Shift 6: Squatter

I been hanging out with Yuki. I like her style.

She told me she likes my style. I’m not surprised. I was wearing one of my new vests and the scarf I got from the free box. Like I said: Swanky.


When I talk with Yuki, I forget everything. She gets me laughing so hard, and next thing I know, I feel like I’m a regular kid and we’re out after curfew on a school night.


She always says something goofy when she leaves, like, “Toodles.” Or once she said, “Jaa mata,” like they say in anime.

God, I wish there was a TV and DVR in the lounge. It would be so awesome to watch anime with her on a Saturday afternoon.

As it is, we catch pieces of stuff on her phone or on my tablet. That’s fun, too, because we get to lean in together and watch the video like we’re both in the same tiny world.

And maybe we are both in the same tiny world. It’s just that sometimes she leaves it to go back to her big world, and then I leave to go to mine…


My world feels both tiny and vast. It’s tiny because it only extends as far as I walk or run: The visitor’s center, my camp, the trails all around, that district nearby with Deon’s spa and the tapas bar. That’s the extent of it.

It’s vast because it’s nowhere. I live nowhere. I don’t really live here–I’m just staying here before I shift on. I live nowhere and everywhere. That’s how vast it is.

I got a scare the other day that it was time for me to shift.

I got back to camp from hanging out late with Yuki, and there was an old guy sleeping in my cot.


I freaked. I thought it must be that guy whose camp this is who returns every winter. It’s getting on towards winter, late fall, anyway. I guess I’ve been halfway expecting him to return anytime. I don’t think this park’s big enough for two homeless people to camp here. So I always figured when he returned from up north, I’d head on. I don’t know where. Somewhere. It’s his camp, after all.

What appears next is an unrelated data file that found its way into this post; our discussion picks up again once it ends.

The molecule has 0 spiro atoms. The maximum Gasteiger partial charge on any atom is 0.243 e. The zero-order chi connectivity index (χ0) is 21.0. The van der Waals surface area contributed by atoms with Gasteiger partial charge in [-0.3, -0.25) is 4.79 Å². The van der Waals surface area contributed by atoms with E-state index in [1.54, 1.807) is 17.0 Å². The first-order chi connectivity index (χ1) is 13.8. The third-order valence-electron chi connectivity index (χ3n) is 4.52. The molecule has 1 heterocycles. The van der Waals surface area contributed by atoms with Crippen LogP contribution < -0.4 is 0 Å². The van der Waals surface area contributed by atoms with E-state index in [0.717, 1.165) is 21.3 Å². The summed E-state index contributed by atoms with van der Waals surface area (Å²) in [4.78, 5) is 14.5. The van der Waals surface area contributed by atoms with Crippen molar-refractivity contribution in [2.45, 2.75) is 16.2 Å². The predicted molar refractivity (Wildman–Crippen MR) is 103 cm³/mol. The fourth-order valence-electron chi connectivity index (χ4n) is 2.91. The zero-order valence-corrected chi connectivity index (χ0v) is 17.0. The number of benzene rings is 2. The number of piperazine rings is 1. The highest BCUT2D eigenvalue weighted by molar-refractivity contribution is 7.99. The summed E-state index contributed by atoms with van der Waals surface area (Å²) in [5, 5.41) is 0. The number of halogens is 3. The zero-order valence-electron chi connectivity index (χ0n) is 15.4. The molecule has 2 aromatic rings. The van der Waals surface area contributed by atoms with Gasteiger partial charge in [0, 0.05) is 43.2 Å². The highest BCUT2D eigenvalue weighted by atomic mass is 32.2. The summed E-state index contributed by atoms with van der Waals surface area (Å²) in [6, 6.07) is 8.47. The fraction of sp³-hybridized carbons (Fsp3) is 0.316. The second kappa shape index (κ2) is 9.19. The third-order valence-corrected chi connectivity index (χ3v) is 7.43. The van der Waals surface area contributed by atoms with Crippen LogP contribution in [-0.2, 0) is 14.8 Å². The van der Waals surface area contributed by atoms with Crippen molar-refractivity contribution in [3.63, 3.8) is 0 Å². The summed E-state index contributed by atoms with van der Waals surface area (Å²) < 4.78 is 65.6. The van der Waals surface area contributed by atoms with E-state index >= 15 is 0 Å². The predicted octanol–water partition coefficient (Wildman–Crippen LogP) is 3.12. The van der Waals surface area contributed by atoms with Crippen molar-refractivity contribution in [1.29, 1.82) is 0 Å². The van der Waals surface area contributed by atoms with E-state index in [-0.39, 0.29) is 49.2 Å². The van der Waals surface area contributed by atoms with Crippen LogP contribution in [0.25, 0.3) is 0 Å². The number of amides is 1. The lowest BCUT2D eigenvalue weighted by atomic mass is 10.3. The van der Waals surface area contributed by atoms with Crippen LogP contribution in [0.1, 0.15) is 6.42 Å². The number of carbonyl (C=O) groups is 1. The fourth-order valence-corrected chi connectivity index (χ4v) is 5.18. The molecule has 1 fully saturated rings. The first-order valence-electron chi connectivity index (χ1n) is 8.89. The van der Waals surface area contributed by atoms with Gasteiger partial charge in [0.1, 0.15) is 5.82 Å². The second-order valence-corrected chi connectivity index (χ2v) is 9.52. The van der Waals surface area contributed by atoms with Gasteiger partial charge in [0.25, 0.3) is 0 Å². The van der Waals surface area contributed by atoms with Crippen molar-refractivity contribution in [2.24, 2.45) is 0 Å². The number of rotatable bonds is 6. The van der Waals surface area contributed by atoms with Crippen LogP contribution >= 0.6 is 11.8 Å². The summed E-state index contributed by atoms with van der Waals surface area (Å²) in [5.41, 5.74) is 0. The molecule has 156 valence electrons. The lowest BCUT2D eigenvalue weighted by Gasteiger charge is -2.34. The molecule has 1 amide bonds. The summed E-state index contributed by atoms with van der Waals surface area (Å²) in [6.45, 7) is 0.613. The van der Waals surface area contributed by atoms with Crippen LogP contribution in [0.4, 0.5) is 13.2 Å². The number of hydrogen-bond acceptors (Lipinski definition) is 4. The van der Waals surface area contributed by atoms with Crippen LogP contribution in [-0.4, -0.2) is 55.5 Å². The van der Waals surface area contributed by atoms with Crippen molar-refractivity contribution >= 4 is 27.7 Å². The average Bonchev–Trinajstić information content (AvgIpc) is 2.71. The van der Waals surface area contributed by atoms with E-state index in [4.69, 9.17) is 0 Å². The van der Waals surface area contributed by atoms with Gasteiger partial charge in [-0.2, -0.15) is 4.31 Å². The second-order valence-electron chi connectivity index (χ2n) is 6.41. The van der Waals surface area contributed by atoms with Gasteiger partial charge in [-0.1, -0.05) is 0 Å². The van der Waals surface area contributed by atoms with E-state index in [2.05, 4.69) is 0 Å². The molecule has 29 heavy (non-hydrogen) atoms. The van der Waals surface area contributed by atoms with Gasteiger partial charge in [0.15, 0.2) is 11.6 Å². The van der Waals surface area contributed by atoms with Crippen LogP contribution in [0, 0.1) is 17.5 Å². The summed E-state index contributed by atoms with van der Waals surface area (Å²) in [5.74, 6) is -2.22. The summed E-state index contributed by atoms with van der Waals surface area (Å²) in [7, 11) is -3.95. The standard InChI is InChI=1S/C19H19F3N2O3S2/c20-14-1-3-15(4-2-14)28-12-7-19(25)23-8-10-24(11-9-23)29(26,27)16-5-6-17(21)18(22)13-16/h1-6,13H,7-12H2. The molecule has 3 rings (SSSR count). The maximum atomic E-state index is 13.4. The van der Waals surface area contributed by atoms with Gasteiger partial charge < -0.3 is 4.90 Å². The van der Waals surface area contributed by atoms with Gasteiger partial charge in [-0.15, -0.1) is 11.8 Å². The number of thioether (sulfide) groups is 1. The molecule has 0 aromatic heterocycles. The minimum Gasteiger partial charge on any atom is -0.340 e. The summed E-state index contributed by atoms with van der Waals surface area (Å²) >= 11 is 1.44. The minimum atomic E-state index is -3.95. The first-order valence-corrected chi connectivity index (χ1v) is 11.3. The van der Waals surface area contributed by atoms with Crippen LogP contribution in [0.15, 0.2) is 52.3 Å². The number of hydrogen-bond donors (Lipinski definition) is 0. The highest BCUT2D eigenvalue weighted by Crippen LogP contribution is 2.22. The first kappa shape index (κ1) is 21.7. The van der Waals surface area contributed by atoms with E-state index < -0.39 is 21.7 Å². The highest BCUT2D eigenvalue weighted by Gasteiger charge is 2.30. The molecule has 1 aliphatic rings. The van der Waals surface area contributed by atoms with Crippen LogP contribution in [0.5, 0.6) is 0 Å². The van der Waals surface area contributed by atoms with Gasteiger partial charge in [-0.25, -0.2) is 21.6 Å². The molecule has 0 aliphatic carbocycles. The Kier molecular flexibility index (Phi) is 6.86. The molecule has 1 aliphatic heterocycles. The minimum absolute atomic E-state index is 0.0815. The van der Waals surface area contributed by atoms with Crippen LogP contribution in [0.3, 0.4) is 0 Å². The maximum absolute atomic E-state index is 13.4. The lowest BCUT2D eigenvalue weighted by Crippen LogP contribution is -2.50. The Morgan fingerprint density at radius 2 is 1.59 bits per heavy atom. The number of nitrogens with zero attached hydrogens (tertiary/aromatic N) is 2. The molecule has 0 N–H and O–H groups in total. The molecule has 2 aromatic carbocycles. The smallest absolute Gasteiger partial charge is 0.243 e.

I slept in the lounge that night.

Next morning, I told Deon that the old guy had come back. He said he didn’t think so. Usually the guy came back a lot earlier, like in the middle of October. He was so late, Deon had started thinking he might not make it this year. He asked me to describe the guy to him. Tall. Skinny. Long gray hair.

Wasn’t him. Deon’s old guy is short, stocky, Asian, crew cut.

That afternoon, I saw the guy who’d slept in my cot. I got to talking with him.

Turns out he’s a rich guy who lives on an island. But now and then, he runs away from home, just goes roaming for a while, until he gets the vagabond out of his system, and then he calls up his kids and asks them to come pick him up or wire him money for the train ride back.


His daughter was on he way to pick him up now.

And that meant, if it wasn’t him, then I’d get to stay here a little longer.

I found myself feeling grateful that the old guy hadn’t come back. And then I realized I was feeling grateful for what might be somebody else’s misfortune. That won’t do.


Just take it for today. Just be thankful for today. I let it go, all those thanks. I’m not making plans. That old guy comes back to his camp, and I’m outta here, thankful for the time I got to stay, and no begrudging. Just gratitude.

That old guy doesn’t come back, and it’s grace. It’s a gift.

How do you accept a gift? For just what it is and nothing more.

That’s life. Just what it is. Nothing more. Which means it’s everything.

I ran into one of Deon’s friends from the tapas bar. He was fishing.

“Catch anything?” I asked him.

“Nope,” he said. “Never do.”

He looked like he was having the time of his life.


I slept in the camp that night, and it felt as good as a dream.

When I woke up–OK, I woke up late. I can sleep in. It’s not like I got to do anything during the day–when I woke up, I found a note on my cooler.

“There’s a treat inside for you, Jazzie Joo!” It was signed by Deon.

I opened up the cooler. There under a bag of ice was a carton of yogurt and a basket of strawberries. Deon had even left me a clean bowl and spoon.

Man, breakfast that morning was the sweetest thing.


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